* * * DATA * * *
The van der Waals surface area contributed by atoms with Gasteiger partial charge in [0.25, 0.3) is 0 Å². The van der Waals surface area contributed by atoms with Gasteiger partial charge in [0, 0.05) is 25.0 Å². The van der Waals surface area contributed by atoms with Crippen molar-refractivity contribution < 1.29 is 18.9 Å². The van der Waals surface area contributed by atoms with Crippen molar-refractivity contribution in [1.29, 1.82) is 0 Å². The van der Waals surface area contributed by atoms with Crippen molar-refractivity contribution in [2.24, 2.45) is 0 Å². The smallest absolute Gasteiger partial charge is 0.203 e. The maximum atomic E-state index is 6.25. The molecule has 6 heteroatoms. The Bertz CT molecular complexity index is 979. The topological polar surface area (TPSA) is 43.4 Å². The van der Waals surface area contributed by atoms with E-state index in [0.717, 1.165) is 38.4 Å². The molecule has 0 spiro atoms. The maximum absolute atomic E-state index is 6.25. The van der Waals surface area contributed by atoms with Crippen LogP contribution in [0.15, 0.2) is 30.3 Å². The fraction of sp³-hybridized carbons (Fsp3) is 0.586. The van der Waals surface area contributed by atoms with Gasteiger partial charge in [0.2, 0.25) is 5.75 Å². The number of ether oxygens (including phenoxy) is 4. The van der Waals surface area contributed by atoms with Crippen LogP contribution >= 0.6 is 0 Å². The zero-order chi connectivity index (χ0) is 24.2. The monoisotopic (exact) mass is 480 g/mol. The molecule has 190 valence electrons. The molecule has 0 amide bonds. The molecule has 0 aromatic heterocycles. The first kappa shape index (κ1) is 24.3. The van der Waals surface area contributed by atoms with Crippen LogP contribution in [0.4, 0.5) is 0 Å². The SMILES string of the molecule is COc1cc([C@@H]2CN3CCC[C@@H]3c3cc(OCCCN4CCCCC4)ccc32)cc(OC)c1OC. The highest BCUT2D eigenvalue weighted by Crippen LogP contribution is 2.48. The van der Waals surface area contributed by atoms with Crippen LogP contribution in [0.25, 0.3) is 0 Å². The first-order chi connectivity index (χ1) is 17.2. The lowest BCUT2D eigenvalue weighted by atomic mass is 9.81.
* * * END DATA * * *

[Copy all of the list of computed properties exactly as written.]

The van der Waals surface area contributed by atoms with Gasteiger partial charge in [0.25, 0.3) is 0 Å². The van der Waals surface area contributed by atoms with Gasteiger partial charge in [0, 0.05) is 25.0 Å². The van der Waals surface area contributed by atoms with Crippen molar-refractivity contribution < 1.29 is 18.9 Å². The van der Waals surface area contributed by atoms with Crippen molar-refractivity contribution in [1.29, 1.82) is 0 Å². The van der Waals surface area contributed by atoms with Crippen molar-refractivity contribution in [2.24, 2.45) is 0 Å². The smallest absolute Gasteiger partial charge is 0.203 e. The maximum atomic E-state index is 6.25. The molecule has 6 heteroatoms. The Bertz CT molecular complexity index is 979. The topological polar surface area (TPSA) is 43.4 Å². The van der Waals surface area contributed by atoms with E-state index in [0.717, 1.165) is 38.4 Å². The molecule has 0 spiro atoms. The maximum absolute atomic E-state index is 6.25. The van der Waals surface area contributed by atoms with Crippen LogP contribution in [0.15, 0.2) is 30.3 Å². The fraction of sp³-hybridized carbons (Fsp3) is 0.586. The van der Waals surface area contributed by atoms with Gasteiger partial charge in [0.2, 0.25) is 5.75 Å². The number of ether oxygens (including phenoxy) is 4. The van der Waals surface area contributed by atoms with Crippen LogP contribution >= 0.6 is 0 Å². The zero-order chi connectivity index (χ0) is 24.2. The monoisotopic (exact) mass is 480 g/mol. The molecule has 190 valence electrons. The molecule has 0 amide bonds. The molecule has 0 aromatic heterocycles. The first kappa shape index (κ1) is 24.3. The van der Waals surface area contributed by atoms with Crippen LogP contribution in [0.4, 0.5) is 0 Å². The SMILES string of the molecule is COc1cc([C@@H]2CN3CCC[C@@H]3c3cc(OCCCN4CCCCC4)ccc32)cc(OC)c1OC. The highest BCUT2D eigenvalue weighted by Crippen LogP contribution is 2.48. The van der Waals surface area contributed by atoms with Crippen LogP contribution in [0.25, 0.3) is 0 Å². The first-order chi connectivity index (χ1) is 17.2. The lowest BCUT2D eigenvalue weighted by atomic mass is 9.81.